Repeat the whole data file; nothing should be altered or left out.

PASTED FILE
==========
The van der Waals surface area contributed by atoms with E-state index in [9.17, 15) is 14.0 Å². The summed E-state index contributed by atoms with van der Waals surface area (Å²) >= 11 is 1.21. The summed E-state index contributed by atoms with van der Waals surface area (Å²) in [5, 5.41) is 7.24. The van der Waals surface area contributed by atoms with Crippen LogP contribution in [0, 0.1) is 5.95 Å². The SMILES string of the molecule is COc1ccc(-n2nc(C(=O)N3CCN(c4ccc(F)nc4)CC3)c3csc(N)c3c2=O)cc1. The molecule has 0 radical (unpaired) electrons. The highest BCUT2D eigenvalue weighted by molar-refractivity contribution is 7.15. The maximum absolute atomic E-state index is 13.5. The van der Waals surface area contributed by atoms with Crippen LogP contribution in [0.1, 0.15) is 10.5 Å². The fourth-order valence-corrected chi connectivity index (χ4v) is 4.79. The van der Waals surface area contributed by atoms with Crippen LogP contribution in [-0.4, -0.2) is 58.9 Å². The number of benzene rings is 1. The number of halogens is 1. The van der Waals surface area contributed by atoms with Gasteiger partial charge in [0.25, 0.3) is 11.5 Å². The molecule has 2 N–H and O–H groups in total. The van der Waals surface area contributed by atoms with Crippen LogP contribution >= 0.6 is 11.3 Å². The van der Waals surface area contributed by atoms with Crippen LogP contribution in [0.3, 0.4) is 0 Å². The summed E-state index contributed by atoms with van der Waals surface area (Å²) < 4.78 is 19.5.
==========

The van der Waals surface area contributed by atoms with E-state index in [9.17, 15) is 14.0 Å². The summed E-state index contributed by atoms with van der Waals surface area (Å²) >= 11 is 1.21. The summed E-state index contributed by atoms with van der Waals surface area (Å²) in [5, 5.41) is 7.24. The van der Waals surface area contributed by atoms with Crippen LogP contribution in [0, 0.1) is 5.95 Å². The SMILES string of the molecule is COc1ccc(-n2nc(C(=O)N3CCN(c4ccc(F)nc4)CC3)c3csc(N)c3c2=O)cc1. The molecule has 0 radical (unpaired) electrons. The highest BCUT2D eigenvalue weighted by molar-refractivity contribution is 7.15. The maximum absolute atomic E-state index is 13.5. The van der Waals surface area contributed by atoms with Crippen LogP contribution in [0.1, 0.15) is 10.5 Å². The fourth-order valence-corrected chi connectivity index (χ4v) is 4.79. The van der Waals surface area contributed by atoms with Crippen LogP contribution in [-0.4, -0.2) is 58.9 Å². The number of benzene rings is 1. The number of halogens is 1. The van der Waals surface area contributed by atoms with Gasteiger partial charge in [0.25, 0.3) is 11.5 Å². The molecule has 2 N–H and O–H groups in total. The van der Waals surface area contributed by atoms with Crippen LogP contribution >= 0.6 is 11.3 Å². The van der Waals surface area contributed by atoms with Crippen LogP contribution in [0.3, 0.4) is 0 Å². The summed E-state index contributed by atoms with van der Waals surface area (Å²) < 4.78 is 19.5.